Friday, November 23, 2007

Joey Pigza Loses Control

Gantos, Jack. 2000. Joey Pigza Loses Control. New York: Farrar, Straus and Giroux. ISBN 0374399891

Plot summary

Joey Pigza tries to spend six weeks visiting his estranged dad. His mother has warned Joey that his dad is "wired like you, only he's bigger" (8). Once Joey gets to dad's house, everything changes. The normalcy that Joey has felt with his medication is literally flushed down the toilet when his dad decides that he knows what is best for Joey. Their relationship is like riding a roller coaster, and finally Joey wants to get off the ride.

Critical analysis

I did not realize when I picked to read this book that I would be reading about one of my students. Joey's voice in this novel seemed accurate of the internal dialogue that a kid with ADD or ADHD has. He feels like he's melting. He feels like he's losing control. He knows rationally that things he does are not appropriate, but he cannot stop himself. As I read this book, I felt more sympathy and compassion for my student. I began to understand what he must go through on a daily basis.

When Joey first arrives at his father's house, his dad is very excited about making up for lost time. He wants Joey to play baseball on the team he coaches. When sizing his hand for a glove, they hold up their hands together. Joey feels "a jolt as if he had a joy buzzer in his" (23). Joey's dad is full of these jolts of energy.

Joey's dad Carter is quite a character. His is a selfish idiot and a hypocrite. He thinks he knows what is best for Joey. He continually says, "I've been thinking" which usually means trouble for Joey. When Dad takes Joey to Storybook Land (Dad's place of epiphany), he won't stop talking. Joey states, "I knew how Dad felt about everything. But Dad didn't know how I felt about anything" (29). I think kids feel this way about their parents, whether they are visiting or constantly in their lives. Kids want to be heard, and Joey's dad is too busy thinking of himself to listen to Joey.

Grandma is the comic relief as well as the sage. She understands her son and Joey. She can tell when their life is about to spin out of control. She's seen the patterns too many times. Yet, she endures living with her son and continuing her own self-destructive patterns. She smokes, even though she uses an oxygen tank. She "borrows" Joey's emergency phone money to buy cigarettes (or rather has Joey buy them). She has Joey push her in a grocery cart to the story or park to play golf. Grandma explains, "'I did have a little handcart for the oxygen but Carter said it cost too much to rent so now he just gets me the tank with the shoulder case and because it's so heavy I can't get very far'" (42).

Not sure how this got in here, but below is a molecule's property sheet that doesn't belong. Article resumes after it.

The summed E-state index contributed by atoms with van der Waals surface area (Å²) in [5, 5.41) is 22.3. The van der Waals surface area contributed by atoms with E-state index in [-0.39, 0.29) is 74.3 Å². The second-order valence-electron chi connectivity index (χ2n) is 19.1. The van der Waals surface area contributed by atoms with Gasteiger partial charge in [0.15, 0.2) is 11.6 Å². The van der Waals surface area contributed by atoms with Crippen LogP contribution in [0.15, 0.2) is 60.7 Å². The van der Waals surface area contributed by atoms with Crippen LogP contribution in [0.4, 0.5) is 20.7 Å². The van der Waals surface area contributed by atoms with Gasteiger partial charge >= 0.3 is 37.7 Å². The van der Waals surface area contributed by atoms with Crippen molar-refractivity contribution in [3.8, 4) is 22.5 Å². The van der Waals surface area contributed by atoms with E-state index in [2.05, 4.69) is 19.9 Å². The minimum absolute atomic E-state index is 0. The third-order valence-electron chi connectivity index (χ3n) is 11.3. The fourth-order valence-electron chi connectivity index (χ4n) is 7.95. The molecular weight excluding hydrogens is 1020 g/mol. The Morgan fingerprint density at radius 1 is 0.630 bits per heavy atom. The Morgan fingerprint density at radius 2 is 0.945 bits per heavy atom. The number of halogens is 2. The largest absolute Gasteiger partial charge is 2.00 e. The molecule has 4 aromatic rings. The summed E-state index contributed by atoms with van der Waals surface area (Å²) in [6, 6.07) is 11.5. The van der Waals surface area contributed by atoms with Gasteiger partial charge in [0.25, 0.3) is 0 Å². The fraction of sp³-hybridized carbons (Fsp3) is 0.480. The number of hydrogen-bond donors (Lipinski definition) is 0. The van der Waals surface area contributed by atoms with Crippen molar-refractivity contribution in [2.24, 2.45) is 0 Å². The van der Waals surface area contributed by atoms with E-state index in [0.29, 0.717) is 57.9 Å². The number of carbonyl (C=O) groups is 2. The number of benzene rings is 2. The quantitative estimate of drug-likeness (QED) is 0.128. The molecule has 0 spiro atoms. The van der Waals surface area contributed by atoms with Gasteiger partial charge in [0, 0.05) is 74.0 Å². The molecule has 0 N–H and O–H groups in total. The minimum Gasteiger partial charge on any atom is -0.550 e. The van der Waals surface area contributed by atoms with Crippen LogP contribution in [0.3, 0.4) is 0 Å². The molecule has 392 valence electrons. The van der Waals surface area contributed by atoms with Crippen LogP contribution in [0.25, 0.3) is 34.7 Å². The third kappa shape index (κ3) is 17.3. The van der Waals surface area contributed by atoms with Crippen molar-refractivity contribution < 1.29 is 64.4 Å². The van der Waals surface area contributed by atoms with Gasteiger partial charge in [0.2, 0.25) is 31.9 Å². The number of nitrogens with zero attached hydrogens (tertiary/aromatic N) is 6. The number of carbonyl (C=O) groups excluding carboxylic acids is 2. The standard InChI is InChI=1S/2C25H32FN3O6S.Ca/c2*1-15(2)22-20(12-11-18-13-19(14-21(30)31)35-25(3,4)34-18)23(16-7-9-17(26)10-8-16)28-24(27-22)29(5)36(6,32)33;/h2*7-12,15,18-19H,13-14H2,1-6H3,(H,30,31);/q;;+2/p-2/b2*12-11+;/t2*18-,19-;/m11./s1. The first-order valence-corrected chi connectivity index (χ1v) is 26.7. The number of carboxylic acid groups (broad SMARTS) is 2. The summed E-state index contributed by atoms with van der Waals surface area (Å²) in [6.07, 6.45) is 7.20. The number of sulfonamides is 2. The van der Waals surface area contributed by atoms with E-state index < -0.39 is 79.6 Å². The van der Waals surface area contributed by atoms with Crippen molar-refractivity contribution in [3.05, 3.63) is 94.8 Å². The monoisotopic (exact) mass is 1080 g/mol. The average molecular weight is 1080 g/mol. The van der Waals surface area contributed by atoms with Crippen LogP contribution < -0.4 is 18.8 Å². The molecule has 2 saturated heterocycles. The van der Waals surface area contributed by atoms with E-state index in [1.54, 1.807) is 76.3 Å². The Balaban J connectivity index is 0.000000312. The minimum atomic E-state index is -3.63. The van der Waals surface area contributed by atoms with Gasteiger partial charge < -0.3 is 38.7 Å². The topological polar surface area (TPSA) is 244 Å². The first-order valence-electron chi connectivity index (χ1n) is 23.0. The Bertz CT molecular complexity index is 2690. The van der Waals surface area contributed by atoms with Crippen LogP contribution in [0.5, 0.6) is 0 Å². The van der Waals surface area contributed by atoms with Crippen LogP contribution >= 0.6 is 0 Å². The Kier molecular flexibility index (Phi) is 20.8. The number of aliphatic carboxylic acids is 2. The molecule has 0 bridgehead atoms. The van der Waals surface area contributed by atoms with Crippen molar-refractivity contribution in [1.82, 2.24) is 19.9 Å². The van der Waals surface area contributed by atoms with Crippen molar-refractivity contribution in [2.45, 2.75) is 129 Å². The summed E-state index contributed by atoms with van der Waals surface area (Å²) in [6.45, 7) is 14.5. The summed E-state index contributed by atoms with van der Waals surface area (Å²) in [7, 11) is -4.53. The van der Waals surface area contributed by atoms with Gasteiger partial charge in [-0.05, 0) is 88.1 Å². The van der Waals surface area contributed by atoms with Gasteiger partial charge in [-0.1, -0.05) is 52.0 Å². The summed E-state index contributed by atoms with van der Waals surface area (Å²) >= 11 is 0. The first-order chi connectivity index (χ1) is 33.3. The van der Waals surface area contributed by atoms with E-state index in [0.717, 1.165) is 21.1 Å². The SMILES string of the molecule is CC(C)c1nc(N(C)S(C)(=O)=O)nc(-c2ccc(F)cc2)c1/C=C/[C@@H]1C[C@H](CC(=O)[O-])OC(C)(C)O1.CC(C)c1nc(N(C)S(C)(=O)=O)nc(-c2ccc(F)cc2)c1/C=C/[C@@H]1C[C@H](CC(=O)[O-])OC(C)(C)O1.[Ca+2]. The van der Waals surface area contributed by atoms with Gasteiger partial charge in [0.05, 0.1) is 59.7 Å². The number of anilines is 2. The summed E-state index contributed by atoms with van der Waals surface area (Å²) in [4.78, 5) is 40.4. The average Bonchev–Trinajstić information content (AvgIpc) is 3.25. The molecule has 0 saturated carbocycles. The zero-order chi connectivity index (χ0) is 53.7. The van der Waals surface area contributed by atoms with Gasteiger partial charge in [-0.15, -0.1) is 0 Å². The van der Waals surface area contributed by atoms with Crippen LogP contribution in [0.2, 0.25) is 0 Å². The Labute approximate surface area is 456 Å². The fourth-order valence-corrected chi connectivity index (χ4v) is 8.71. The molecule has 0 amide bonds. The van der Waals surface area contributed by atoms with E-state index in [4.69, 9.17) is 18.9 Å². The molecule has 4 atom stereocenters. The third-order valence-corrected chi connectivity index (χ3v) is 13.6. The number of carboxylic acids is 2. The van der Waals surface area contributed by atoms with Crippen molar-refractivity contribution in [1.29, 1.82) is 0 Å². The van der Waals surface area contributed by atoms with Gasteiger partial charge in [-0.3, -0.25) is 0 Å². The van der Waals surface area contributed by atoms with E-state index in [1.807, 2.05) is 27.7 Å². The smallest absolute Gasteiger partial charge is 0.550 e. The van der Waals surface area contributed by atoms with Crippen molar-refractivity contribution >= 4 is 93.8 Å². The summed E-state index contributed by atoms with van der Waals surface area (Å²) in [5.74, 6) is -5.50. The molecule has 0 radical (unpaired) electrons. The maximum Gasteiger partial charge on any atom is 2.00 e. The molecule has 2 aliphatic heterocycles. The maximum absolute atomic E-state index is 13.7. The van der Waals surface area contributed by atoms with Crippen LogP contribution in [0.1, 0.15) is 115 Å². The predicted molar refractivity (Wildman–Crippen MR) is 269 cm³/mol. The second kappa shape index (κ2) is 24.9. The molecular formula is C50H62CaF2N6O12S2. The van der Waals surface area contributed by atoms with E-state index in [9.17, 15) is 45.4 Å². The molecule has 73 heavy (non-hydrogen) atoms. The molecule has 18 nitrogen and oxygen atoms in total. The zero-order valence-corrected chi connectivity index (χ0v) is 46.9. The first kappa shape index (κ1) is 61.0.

Each of the 14 chapters are named. Most of the names are places in which the story will take place (The Mall, Storybook Land, Downtown). The story unfolds naturally and as the book progresses, the reader sees that this kid is wired. He spins himself around to figure out where he's going in the city. He practices throwing rocks in the house. He tries to form a relationship with his dad, but his dad is so self-absorbed that he cannot. Joey thinks about "what it is like to be normal" (115). Without his medication, he won't be "normal."

Readers feel compassion for Joey as he tries to do the right thing, but keeps making wrong choices. Joey tells himself that he's losing control and the reader sees it happening but cannot do anything to help Joey. I just wanted to scream at Carter when he flushed Joey's medicine down the toilet. "One by one he took my patches out of the box and balled them up in his fist and dropped them into the bowl" (95). Joey feels helpless as he watches his "normalcy" go down the drain. Carter tries to tell Joey he knows what is best, but his own life is spiraling.

Readers will identify with this book even if they don't need medication to be "normal." Gantos uses everyday experiences to show how coping for some can be more difficult than for others. Even though the story takes place in Pittsburgh, it could be any town.

Review excerpts